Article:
China’s new national agenda sets four priorities for urban mobility
China’s leaders just took an important step forward for sustainable urban mobility.
The 2015 sessions of the National People's Congress (NPC) and the National Committee of the Chinese People's Political Consultative Conference (CPPCC)—popularly known as the "two sessions"—concluded last month in Beijing. The annual meetings gather China’s top legislative body and top national advisory body to inform national, provincial, and city-level leaders about the current economic and political state of the country and chart an agenda for the next year.
This year, four key priorities emerged on sustainable urban mobility, with important takeaways for both national transport strategies and local mobility solutions.
1. Creating livable cities with sustainable mobility
"We will resolutely declare war against pollution as we declared war against poverty," said Premier Li Keqiang in 2014.
Nearly one year later, a poll showed that pollution control and environmental protection were two of the biggest areas of public concern going into the two sessions. In the Report on the Work of the Government released at the end of the National People’s Congress, the central government reinforced its plans for a more sustainable urban future by emphasizing convenient, reliable public transport as a means of tackling persistent challenges like air pollution and traffic congestion.
Due to increased focus on transport-related emissions following the recent viral documentary Under the Dome, the report specifically addressed how renewable energies, vehicle emissions reductions, and fuel standards can improve air quality.
2. Integrating transport in the Beijing-Tinajin-Hebei metropolitan region
The Beijing-Tianjin-Hebei metropolitan region is one of the largest urban agglomerations in the world. The development of the region as a whole will help Beijing in particular to address rapid population growth and mounting concerns over environmental quality and air pollution. Both the central and local governments plan to invest in the area’s urban and regional transport networks, strengthening connectivity to the capital city in efforts to bolster economic activity.
As the Ministry of Transport stated during the two sessions, the first step of transport integration will primarily focus on infrastructure development, such as building national and provincial highways, railways, ports, and airports. The transport integration plan will be released this year.
3. Innovating with technology-enabled mobility solutions
App-based transport technologies like Uber are gaining traction in cities worldwide, but generating their fair share of controversy along the way. Similarly innovative technologies—like taxi apps—have also sparked heated discussion in China.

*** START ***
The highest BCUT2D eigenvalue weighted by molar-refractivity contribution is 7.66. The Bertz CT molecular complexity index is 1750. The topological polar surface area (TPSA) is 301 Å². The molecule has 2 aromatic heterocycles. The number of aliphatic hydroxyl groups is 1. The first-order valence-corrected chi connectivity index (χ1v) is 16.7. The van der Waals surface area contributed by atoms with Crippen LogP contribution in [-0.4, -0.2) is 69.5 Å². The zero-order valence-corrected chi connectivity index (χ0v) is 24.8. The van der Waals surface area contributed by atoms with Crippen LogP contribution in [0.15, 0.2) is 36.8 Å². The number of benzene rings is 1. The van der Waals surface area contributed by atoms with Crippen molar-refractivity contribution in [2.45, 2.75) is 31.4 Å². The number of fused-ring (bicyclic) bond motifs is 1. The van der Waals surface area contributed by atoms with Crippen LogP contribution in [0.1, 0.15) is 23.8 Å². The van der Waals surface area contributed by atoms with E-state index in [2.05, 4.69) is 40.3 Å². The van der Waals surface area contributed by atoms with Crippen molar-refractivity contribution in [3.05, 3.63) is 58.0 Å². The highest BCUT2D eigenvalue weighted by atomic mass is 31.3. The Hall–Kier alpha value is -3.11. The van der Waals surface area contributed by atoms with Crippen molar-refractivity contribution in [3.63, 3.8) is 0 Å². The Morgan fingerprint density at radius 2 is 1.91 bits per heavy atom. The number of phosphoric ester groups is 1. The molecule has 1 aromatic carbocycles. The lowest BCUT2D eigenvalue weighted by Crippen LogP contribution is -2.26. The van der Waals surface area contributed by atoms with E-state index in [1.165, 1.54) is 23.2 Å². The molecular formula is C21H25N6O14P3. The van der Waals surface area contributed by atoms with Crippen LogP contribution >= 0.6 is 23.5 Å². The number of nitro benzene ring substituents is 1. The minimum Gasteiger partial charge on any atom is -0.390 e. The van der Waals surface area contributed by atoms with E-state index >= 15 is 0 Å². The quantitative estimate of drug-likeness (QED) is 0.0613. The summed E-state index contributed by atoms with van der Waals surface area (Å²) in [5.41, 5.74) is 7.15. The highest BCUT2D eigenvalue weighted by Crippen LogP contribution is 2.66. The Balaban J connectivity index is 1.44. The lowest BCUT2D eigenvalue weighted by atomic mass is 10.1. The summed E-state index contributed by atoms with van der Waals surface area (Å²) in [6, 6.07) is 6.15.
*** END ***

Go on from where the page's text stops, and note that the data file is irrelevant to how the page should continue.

The Ministry of Transport has recognized the convenience these tools bring to citizens, and encourages innovation within an appropriate regulatory and oversight framework so that the entire transport sector benefits. As a part of this managed response, the national government will release a plan for reforming the taxi system later this year. These reforms will focus on loosening government regulation of the taxi industry overall, but ensuring that pricing is fair both for users and operators.
4. More public participation, fewer administrative orders
More than ever, Chinese officials are involving citizens in the policymaking process. During the two sessions, Beijing Mayor Wang Anshun introduced new initiatives in the capital city to enhance public participation and feedback through regulations about how transport policies are made. At the same time, Mayor Wang pointed out that the city will take further steps to solve the urban challenges of traffic congestion and air pollution through more economic policy measures, building on the administrative orders currently in place. These initiatives include proper parking policy to help reduce mobility demand in central areas, ease traffic congestion, and encourage residents to use more sustainable transport options.
Next steps for advancing China’s sustainable mobility goals
The issues raised at the two sessions are important indicators of the government’s policy priorities, and are likely to shape public discussions over the coming year. By developing tools to measure and combat transport emissions, advancing research on congestion charging, and conducting analysis of multimodal transport integration, WRI China is helping Chinese cities achieve the goals laid out at the two sessions.
Since 2012, WRI China has supported national and local governments in formulating and implementing sustainable mobility and urban development solutions. Through EMBARQ—WRI’s sustainable mobility initiative—WRI China is collaborating with decision-makers in China’s National Development and Reform Commission (NDRC) and testing policy recommendations for urban planning, land value capture, smarter car usage, and transport demand management (TDM) in Qingdao and Chengdu. Already, these policy changes are helping the two cities become more sustainable and livable while reducing carbon emissions. And in Beijing, WRI China is helping the Beijing Municipal Commission of Transport (BMCT) reduce emissions, curb congestion, and integrate public participation in the policy-making process.
These initiatives and more are advancing national goals for urban mobility and helping Chinese cities make sustainable transport a reality.